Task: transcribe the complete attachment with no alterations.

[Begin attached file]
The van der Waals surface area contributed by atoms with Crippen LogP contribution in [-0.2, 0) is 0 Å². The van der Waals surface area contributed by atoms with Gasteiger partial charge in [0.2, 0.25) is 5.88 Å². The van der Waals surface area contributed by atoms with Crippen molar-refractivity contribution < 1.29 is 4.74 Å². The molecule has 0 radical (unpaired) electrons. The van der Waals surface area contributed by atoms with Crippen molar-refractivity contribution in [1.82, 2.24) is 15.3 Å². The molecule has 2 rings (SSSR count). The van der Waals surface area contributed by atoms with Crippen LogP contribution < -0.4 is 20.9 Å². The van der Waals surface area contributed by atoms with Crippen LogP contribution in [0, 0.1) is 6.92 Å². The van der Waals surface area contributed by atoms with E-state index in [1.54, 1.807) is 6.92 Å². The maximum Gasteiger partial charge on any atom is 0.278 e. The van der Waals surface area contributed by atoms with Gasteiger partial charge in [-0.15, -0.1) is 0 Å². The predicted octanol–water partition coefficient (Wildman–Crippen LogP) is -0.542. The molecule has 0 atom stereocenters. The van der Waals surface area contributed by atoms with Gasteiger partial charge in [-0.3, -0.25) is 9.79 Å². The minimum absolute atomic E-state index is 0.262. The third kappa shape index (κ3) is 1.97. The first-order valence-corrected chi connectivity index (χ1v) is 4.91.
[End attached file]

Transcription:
The van der Waals surface area contributed by atoms with Crippen LogP contribution in [-0.2, 0) is 0 Å². The van der Waals surface area contributed by atoms with Gasteiger partial charge in [0.2, 0.25) is 5.88 Å². The van der Waals surface area contributed by atoms with Crippen molar-refractivity contribution < 1.29 is 4.74 Å². The molecule has 0 radical (unpaired) electrons. The van der Waals surface area contributed by atoms with Crippen molar-refractivity contribution in [1.82, 2.24) is 15.3 Å². The molecule has 2 rings (SSSR count). The van der Waals surface area contributed by atoms with Crippen LogP contribution < -0.4 is 20.9 Å². The van der Waals surface area contributed by atoms with Crippen LogP contribution in [0, 0.1) is 6.92 Å². The van der Waals surface area contributed by atoms with E-state index in [1.54, 1.807) is 6.92 Å². The maximum Gasteiger partial charge on any atom is 0.278 e. The van der Waals surface area contributed by atoms with Gasteiger partial charge in [-0.15, -0.1) is 0 Å². The predicted octanol–water partition coefficient (Wildman–Crippen LogP) is -0.542. The molecule has 0 atom stereocenters. The van der Waals surface area contributed by atoms with Gasteiger partial charge in [-0.3, -0.25) is 9.79 Å². The minimum absolute atomic E-state index is 0.262. The third kappa shape index (κ3) is 1.97. The first-order valence-corrected chi connectivity index (χ1v) is 4.91.